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“My Tongue Means Yes and Amen”[1] (Bengt Pohjanen)


Enikő Molnár Bodrogi

Babeș-Bolyai University, Cluj-Napoca, Email:

The voice of a “tongueless” periphery


This paper has been presented at the Fourth international conference on Baltic and Nordic Studies in Romania Empire-building and Region-building in the Baltic, North and Black sea areas hosted by the Romanian Association for Baltic and Nordic Studies and Ovidius University of Constanta, May 24-26, 2013.



In my study, I am going to examine the relationship between language, politics and poetry in the context of identity development concerning the Meänkieli speaking community living in the Torne/ Tornio[2] Valley.

The Torne River Valley (or Tornedalian) Finns were cut off from Finland in 1809, when Sweden lost the territory of Finland in favour of Russia. Ever since, the Tornedalian Finns have become the victims of a definite assimilation policy.

Their linguistic emancipation started in the 1980s. Their language, Meänkieli, has been a minority language officially acknowledged in Sweden since 2000. Still, it is a seriously stigmatized and endangered language nowadays, as well.

Many people in the world think that “language” should be understood as the language spoken by the majority of a national state. Still, most of the world’s endangered languages are the languages of indigenous and ethnic groups that only exist as minority languages. It is paradoxical that minority languages constitute, in fact, the large majority, although they have been considered peripherical or marginalized.

The notion of “periphery versus centre” has a long tradition in being applied in different fields of human sciences, mainly in social and political analysis. The aim of my research on the identity of ethnic and linguistic minorities is to rethink these notions in terms of the dynamics of multilingual ethnic minority versus unilingual national majority. I disapprove of the idea that what belongs to the centre is to be considered a standard and of greater value than what is associated with the periphery. In fact “periphery” and “centre” are related and dynamic terms, depending on the perspective from which we look upon them.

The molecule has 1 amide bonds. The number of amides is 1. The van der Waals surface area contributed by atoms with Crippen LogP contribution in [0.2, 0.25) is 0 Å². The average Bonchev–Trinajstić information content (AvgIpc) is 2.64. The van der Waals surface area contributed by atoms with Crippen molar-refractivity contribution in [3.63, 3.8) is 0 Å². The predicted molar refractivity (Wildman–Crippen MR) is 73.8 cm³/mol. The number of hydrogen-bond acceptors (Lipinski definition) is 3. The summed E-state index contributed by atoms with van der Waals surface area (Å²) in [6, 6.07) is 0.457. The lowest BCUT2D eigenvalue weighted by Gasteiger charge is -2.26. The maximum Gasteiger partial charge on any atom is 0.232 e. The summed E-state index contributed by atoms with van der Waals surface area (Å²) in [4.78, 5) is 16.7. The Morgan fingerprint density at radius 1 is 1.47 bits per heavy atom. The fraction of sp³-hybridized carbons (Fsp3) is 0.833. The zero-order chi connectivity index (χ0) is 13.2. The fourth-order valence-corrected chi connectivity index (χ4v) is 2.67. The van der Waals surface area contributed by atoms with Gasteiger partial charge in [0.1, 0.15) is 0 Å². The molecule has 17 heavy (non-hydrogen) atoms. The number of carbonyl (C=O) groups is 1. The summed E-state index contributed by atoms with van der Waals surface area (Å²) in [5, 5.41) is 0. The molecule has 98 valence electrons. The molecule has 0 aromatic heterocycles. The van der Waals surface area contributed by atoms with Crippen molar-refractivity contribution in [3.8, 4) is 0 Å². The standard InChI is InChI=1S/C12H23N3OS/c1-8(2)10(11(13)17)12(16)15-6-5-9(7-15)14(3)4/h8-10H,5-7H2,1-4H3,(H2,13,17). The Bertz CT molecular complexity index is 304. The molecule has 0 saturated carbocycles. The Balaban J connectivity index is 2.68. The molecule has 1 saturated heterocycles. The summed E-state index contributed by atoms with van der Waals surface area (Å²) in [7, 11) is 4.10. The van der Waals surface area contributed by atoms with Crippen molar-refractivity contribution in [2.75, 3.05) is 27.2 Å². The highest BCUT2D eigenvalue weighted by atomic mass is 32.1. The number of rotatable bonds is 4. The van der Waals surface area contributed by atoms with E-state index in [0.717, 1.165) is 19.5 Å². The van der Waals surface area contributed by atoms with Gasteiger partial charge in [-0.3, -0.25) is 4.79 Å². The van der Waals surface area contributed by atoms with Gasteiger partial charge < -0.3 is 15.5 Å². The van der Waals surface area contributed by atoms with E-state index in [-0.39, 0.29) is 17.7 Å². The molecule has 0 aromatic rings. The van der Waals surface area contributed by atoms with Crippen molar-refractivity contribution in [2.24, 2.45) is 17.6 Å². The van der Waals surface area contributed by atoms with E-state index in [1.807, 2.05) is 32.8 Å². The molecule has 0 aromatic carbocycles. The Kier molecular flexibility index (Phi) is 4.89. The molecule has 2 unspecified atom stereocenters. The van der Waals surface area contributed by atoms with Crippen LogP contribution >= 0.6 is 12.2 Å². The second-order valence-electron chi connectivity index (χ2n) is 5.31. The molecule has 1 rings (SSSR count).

The most eloquent example of the spiritual richness of the periphery in Sweden is Bengt Pohjanen who writes poetry, prose, drama, opera librettos, articles, film scripts etc. in three languages: Meänkieli, Swedish and Finnish. Possessing a thorough knowledge of the once lively Meänkieli culture, he is also a consistent representative of alterity in the hegemonic Swedish culture.

As Bengt Pohjanen is a writer and a poet, as well as a public figure, a key personality of revitalizing the Meänkieli language, his works are especially suitable to be examined in a complex way, from the point of view of different human sciences (linguistics, literature, sociology, psychology).



Acest studiu își propune să prezinte legăturile multiple dintre limbă, cultură și politică în contextul dezvoltării identității colective a unei populații fino-ugrice din valea râului Torne/ Tornio din nordul Suediei, vorbitoare de limba meänkieli.

Această populație a fost desprinsă de Finlanda în anul 1809, când, în urma războiului de cucerire a Finlandei de către Imperiul Rus, Suedia a fost nevoită să cedeze teritoriul Finlandei în favoarea Rusiei. Începând de atunci, finlandezii din valea râului Torne/ Tornio au fost victimele unei politici puternice de asimilare.

Trezirea și emanciparea lor lingvistică și culturală a început în anii 1980. Cu toate că în Suedia de azi limba meänkieli este în mod oficial recunoscută ca limbă minoritară (din anul 2000), totuși a rămas o limbă grav stigmatizată și amenințată.

Din punct de vedere cultural, cea mai importantă personalitate publică a comunității vorbitoare de meänkieli este scriitorul și poetul Bengt Pohjanen. Scrie în trei limbi - meänkieli, suedeză și finlandeză - proză, dramă, poezii, librete de operă și publicistică. În a doua parte a studiului prezint metodele prin care Pohjanen reprezintă vocea „periferiei” în limba sa maternă, meänkieli, deconstruind ideea hegemoniei culturii suedeze.


Keywords: minority language, policy of assimilation, Meänkieli, stigmatization, linguistic and cultural identity, postcolonial discourse.

[1] Quoted from Bengt Pohjanen’s poem My Tongue Is My World. Original Meänkieli title: Minun kieli oon minun mailma.

[2] The name of the border-river between Sweden and Finland is Torne in Swedish and Tornio in Finnish.


News / Actualitati

Call for papers

Seventh annual international conference on Baltic and Nordic Studies in Romania. Good governance in Romania and the Nordic and Baltic countries

Nicolae Iorga Institute of History of the Romanian Academy, Romania
November 24-25, 2016

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